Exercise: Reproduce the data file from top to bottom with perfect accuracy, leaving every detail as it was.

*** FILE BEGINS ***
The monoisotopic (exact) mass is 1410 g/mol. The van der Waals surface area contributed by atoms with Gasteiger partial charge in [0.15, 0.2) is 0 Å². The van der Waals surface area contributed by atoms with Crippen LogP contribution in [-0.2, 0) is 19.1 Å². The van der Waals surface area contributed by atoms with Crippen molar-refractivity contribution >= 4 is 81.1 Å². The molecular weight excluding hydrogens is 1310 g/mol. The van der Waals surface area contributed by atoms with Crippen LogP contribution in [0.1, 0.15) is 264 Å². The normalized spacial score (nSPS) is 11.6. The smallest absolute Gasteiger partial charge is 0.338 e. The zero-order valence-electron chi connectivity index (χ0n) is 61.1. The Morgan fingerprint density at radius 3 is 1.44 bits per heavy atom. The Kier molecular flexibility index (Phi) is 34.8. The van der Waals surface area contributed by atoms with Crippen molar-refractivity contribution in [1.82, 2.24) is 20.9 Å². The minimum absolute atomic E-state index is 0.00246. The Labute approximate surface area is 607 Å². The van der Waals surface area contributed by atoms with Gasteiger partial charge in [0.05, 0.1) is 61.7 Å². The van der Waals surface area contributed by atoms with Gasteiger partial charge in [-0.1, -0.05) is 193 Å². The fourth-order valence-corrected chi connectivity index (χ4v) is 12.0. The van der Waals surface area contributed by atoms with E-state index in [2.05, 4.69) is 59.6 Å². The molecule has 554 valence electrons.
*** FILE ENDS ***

The monoisotopic (exact) mass is 1410 g/mol. The van der Waals surface area contributed by atoms with Gasteiger partial charge in [0.15, 0.2) is 0 Å². The van der Waals surface area contributed by atoms with Crippen LogP contribution in [-0.2, 0) is 19.1 Å². The van der Waals surface area contributed by atoms with Crippen molar-refractivity contribution >= 4 is 81.1 Å². The molecular weight excluding hydrogens is 1310 g/mol. The van der Waals surface area contributed by atoms with Crippen LogP contribution in [0.1, 0.15) is 264 Å². The normalized spacial score (nSPS) is 11.6. The smallest absolute Gasteiger partial charge is 0.338 e. The zero-order valence-electron chi connectivity index (χ0n) is 61.1. The Morgan fingerprint density at radius 3 is 1.44 bits per heavy atom. The Kier molecular flexibility index (Phi) is 34.8. The van der Waals surface area contributed by atoms with Crippen molar-refractivity contribution in [1.82, 2.24) is 20.9 Å². The minimum absolute atomic E-state index is 0.00246. The Labute approximate surface area is 607 Å². The van der Waals surface area contributed by atoms with Gasteiger partial charge in [0.05, 0.1) is 61.7 Å². The van der Waals surface area contributed by atoms with Gasteiger partial charge in [-0.1, -0.05) is 193 Å². The fourth-order valence-corrected chi connectivity index (χ4v) is 12.0. The van der Waals surface area contributed by atoms with E-state index in [2.05, 4.69) is 59.6 Å². The molecule has 554 valence electrons.